Time Aligned Interconnect Cables

bornfi

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Your desired answer was clearly addressed........ in Post #29 .......... above.

I was showing everyone the late Pierre Sprey's advice ...............from Mapleshade.

Paragraph three please.

Consider the magnitudes of these two signals. Which is most fragile.......and would be subject to the most subtle in transmission losses ???

Jeff

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Your two new Amps' ...... also make their AC cables, 114 1/14 inches long, 12 AWG, m22759/11/12, .... Apex Jr, Steve.
Thanks. Would you know if I use a long interconnect (XLR) of say 10 ft, would the degradation in signal be associated with power, dynamics, clarity or resolution?
 

Otpidus

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In the similar lines, if you were to choose between say, a 10ft speaker cable and 1ft interconnect (XLR) or 1ft speaker cable and 10 ft interconnect (XLR), what would you choose and why, if you could kindly explain? Basically, what I am trying to find out as to which option would be better in a setup consisting of a pair of monoblocks.
I am assuming you have a fully balanced chain. In that case 1ft or 10ft won’t have any perceivable difference. Since most of the noise is in the common mode form, and fully balanced chain is nearly immune to common mode noise, there won’t be a significant difference.

This is the reason why studios have fully balanced chain for recording.

If you have an unbalanced chain, you need to keep the interconnect short as it’s more vulnerable between the two.

Well yes. This has been known and solidly proven for at least 100 years. Now as you no doubt know, at RF frequencies, transmission line factors come into play and cable impedance becomes more critical. Still shorter is always better provided that is taken to consideration. But what is of question here is this 57&1/8in specific length, or multiples thereof. Your TV transmission theory is of some interest but keep in mind that every country has different RF spectrum allocations as well as different video formats, even in the an analog days. So this precise cable length is hardly universal in any case. The promoters of this theory have not been able to provide any peer reviewed scientific data to back up the claims.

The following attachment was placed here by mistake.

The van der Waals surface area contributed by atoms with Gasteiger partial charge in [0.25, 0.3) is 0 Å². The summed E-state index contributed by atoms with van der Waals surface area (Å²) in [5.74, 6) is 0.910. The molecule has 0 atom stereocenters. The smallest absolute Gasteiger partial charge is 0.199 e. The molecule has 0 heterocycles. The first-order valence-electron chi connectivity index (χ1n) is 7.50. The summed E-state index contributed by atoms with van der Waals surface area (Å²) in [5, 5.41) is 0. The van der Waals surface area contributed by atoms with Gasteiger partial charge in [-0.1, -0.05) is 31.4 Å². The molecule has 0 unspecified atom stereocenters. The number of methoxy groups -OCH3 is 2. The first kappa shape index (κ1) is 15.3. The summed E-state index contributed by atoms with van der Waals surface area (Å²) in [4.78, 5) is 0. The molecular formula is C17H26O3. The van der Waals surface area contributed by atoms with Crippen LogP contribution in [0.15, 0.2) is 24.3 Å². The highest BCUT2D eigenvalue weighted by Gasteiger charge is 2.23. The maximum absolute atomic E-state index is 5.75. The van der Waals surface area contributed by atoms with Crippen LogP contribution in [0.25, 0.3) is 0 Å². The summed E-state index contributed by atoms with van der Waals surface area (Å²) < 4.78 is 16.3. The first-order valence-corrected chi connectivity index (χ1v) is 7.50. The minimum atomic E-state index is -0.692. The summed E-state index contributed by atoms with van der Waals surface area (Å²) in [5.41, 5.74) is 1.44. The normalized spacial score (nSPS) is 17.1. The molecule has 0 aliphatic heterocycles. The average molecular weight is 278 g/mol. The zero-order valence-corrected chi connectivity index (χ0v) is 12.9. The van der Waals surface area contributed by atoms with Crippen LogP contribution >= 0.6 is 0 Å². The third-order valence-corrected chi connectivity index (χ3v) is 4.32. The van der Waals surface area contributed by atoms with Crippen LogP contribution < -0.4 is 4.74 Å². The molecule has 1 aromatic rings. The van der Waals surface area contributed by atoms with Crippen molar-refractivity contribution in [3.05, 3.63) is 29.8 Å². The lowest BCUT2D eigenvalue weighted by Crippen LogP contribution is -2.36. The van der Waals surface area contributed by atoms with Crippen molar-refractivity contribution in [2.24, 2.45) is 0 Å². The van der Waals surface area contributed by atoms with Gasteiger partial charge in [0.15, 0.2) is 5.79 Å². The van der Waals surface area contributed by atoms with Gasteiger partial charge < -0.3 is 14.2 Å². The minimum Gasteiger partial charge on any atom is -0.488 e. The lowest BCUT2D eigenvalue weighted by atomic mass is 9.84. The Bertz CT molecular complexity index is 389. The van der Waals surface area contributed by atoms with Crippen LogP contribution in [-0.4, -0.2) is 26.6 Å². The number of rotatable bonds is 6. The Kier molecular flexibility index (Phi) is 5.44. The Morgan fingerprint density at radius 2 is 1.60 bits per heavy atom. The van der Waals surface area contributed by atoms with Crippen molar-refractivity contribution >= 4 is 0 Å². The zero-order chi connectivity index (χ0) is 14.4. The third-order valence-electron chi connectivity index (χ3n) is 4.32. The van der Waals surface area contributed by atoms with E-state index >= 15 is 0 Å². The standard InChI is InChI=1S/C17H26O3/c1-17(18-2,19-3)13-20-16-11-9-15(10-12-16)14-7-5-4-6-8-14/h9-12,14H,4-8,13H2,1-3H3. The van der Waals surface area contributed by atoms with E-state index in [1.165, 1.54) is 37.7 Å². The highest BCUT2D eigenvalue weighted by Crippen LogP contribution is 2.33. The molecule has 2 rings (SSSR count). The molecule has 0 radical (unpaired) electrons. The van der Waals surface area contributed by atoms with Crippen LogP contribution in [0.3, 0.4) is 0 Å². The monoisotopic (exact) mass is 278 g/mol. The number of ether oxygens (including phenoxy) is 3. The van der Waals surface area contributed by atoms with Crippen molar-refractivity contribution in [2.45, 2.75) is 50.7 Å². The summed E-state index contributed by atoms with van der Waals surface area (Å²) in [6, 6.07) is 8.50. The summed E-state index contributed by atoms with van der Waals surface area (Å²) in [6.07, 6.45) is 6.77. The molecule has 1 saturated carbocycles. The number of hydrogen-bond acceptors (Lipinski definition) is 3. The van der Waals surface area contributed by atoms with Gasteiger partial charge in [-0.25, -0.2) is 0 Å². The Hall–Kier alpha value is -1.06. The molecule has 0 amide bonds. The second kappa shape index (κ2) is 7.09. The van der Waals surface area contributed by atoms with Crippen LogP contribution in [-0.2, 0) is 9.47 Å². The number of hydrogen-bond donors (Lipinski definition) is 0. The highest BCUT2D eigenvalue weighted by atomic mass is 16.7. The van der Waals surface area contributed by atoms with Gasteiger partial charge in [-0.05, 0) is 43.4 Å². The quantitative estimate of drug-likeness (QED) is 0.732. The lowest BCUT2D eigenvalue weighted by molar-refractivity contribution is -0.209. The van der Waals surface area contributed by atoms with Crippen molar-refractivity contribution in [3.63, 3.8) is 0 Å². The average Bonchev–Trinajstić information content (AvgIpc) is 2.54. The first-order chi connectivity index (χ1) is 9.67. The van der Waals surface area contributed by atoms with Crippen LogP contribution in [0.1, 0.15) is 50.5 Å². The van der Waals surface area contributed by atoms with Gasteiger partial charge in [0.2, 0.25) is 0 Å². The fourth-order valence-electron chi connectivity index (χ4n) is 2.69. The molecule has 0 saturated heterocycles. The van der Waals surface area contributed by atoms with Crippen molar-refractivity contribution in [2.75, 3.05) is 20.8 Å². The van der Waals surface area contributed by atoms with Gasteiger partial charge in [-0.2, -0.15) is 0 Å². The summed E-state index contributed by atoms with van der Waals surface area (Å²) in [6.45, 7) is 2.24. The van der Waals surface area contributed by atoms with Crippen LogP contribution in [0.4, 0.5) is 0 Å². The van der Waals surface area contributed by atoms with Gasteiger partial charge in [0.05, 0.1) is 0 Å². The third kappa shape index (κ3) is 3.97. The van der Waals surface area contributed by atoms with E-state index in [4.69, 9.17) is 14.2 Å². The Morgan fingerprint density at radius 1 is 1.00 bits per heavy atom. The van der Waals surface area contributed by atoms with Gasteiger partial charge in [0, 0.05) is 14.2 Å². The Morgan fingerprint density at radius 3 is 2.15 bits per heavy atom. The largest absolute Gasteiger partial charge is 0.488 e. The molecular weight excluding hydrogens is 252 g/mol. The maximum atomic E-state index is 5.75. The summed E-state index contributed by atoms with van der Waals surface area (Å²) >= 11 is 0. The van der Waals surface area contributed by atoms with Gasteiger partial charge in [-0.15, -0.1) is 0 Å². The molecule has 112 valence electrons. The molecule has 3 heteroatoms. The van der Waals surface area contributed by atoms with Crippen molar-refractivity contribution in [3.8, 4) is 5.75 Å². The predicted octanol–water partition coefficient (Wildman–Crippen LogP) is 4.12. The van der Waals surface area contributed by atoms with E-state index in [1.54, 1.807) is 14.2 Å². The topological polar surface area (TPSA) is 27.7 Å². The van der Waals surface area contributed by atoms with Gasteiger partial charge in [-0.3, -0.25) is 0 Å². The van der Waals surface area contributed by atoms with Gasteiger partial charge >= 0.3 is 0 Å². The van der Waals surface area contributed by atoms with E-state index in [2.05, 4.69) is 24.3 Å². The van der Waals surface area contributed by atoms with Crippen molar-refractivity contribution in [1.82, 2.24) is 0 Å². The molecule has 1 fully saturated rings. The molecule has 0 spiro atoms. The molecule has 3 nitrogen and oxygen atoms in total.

As far as I know and remember correctly, TV and Radio Spectrum allocation varies very little from country to country. A radio or tv purchased from one country works perfectly in another country.

I agree with you that the lengths mentioned doesn't come with any explanation. That’s the precise reason why I tried to find an explanation for at-least one of the length.
 
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Hari Iyer

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Since you made this, I take your words that it sounds different and better in your system.


Since the Signal goes through multiple active components (Pre / power amps) including different circuit boards, Volume pots, RCA connectors & internal wiring, what is your opinion about time smearing happening during each of these and how to eliminate them ?
My entire setup from my source, to internal wiring, my volume potentiometer etc etc etc all use this time aligned wire. Also my speaker internal wiring use this time aligned wire :)-